FORT LAUDERDALE, Fla. -- Gabe Molina isn't sure what the Orioles have planned for him. Maybe they want to groom him as their closer. Maybe they just want to find a bullpen role for him. Maybe they're not even sure.
Last season provided few hints.
Molina recorded 18 saves at Triple-A Rochester after setting a record at Double-A Bowie with 24 in 1998. Recalled by the Orioles for the second time on July 2, Molina was given the chance to close out a win against Toronto by former manager Ray Miller, who had grown desperate for somebody to seize the opportunity while Mike Timlin struggled. The experiment ended that night when Willie Greene launched a two-run homer in the ninth.
Molina, 24, would make one more stop in Baltimore in September after running off 14 straight saves at Rochester. He was back in his familiar role, one he might have held with the Orioles if not for Greene.
"Sometimes I feel like I'm being groomed to close," he said, "but it's really hard to tell because they really don't say, 'OK, we want you to be the closer.' One day they might come up to me and say, 'Hey, we want you to be a starter.'
"I don't know if they're grooming me to be anything else besides a good pitcher."
Farm director Don Buford said the situation will "take care of itself."
"He's probably being groomed right now as a middle guy or setup guy, and he'll work his way into a closer if it ever happens," Buford said. "He has the capabilities, but only the player can determine that. You get the outs and you'll determine your own fate."
After not allowing a run in his first three appearances with the Orioles, Molina gave up four runs over his next three outings and was optioned to Rochester. He lost steam again at the end of the season, not allowing a run in his first seven appearances before being scored upon in his last four and raising his ERA from 3.60 to 6.65.
"Overall, it was a totally positive experience," he said. "Just being in the big leagues, you can only learn from it. I had my ups and downs, but I definitely had enough good things happen to realize I can pitch at this level. I struggled that last week of the season and wasn't happy about it, but I think I learned from it. I think I can build from that and try to work from that for this year."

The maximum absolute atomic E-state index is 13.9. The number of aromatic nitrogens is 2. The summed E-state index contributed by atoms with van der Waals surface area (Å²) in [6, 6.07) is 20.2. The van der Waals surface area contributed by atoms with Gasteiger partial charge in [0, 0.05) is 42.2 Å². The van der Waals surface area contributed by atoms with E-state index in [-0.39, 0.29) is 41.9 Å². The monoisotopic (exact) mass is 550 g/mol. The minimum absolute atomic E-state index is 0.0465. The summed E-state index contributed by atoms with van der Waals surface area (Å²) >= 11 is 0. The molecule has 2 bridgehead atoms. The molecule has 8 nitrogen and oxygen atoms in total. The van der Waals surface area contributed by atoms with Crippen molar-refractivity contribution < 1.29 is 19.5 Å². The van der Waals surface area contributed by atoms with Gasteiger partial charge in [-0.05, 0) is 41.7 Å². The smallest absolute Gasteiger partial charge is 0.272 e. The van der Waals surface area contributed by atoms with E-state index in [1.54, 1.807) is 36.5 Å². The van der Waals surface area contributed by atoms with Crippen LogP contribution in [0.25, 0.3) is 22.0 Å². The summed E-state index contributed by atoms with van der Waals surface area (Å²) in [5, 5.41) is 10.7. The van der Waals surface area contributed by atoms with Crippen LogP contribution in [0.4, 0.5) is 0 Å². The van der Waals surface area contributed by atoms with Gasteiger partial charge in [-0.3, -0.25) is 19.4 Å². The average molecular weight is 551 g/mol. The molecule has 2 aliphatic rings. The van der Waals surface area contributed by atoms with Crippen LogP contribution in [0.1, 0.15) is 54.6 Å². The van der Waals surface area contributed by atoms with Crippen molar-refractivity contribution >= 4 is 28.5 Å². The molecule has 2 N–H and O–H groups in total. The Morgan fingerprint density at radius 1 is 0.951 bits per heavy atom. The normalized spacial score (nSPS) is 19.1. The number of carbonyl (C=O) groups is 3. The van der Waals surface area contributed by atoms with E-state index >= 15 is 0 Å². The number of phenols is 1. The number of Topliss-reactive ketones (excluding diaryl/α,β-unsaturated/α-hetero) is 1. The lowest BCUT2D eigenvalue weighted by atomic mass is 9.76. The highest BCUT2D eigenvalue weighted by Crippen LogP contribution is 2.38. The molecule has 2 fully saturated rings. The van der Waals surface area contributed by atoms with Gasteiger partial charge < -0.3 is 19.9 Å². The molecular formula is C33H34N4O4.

Unless there's a surprise awaiting him, Molina most likely will begin this season at Rochester. Manager Mike Hargrove has said he'll take 11 pitchers north until needing a fifth starter on April 9, and the last bullpen spot is expected to go to veteran Tim Worrell, who was signed to a minor-league contract and invited to spring training. But Molina isn't discouraged.
"I think everyone always sees a spot for themselves when trying to make the team when they come into spring training. No matter how much of a long shot it is, you still have those hopes. That's why you're here," he said.
"I had a taste last year and it kind of makes you work harder. There's a big difference between the minor leagues and the major leagues. You see that and you just work harder and try to stay."
In any capacity.
Only the crazy may apply
With Jeff Reboulet no longer on the club, Hargrove must find another emergency catcher who can fill in if Charles Johnson and Greg Myers are injured or unavailable in the same game.
So far, Hargrove doesn't have a candidate in mind. But he's pretty sure about the criteria.
"We'll find somebody," he said. "Somebody who's stupid. Somebody who's crazy."
Kingsale full speed ahead
Eugene Kingsale said he was surprised to find out he still has one option remaining, but won't let that distract him from what needs to be done this spring.
"I'm not worried about it," he said. "I've just got to keep doing what I've been doing, work hard and see what's going to happen. I had a pretty good season last year. Hopefully, they'll give me a chance. If not, I'll go and try to get better and work my way up."
Kingsale, whose stock improved in the Arizona Fall League, is hoping to unseat Rich Amaral as an extra outfielder. But the Orioles have the advantage of being able to send him back to Rochester without trying to pass him through waivers.
Club officials had assumed Kingsale, 23, who was signed in 1993, was out of options until finding out otherwise in late November. They added up his time spent on the disabled list and in shortened rookie-league seasons and determined he had played fewer than five full professional seasons.
"I think there's an opening here," said Kingsale, who hit .247 in 85 at-bats and showed good range in center field with the Orioles for parts of last season. "If I do the job and perform well, the numbers will speak for themselves. Hopefully, I'll have a space here. If not, then somewhere else."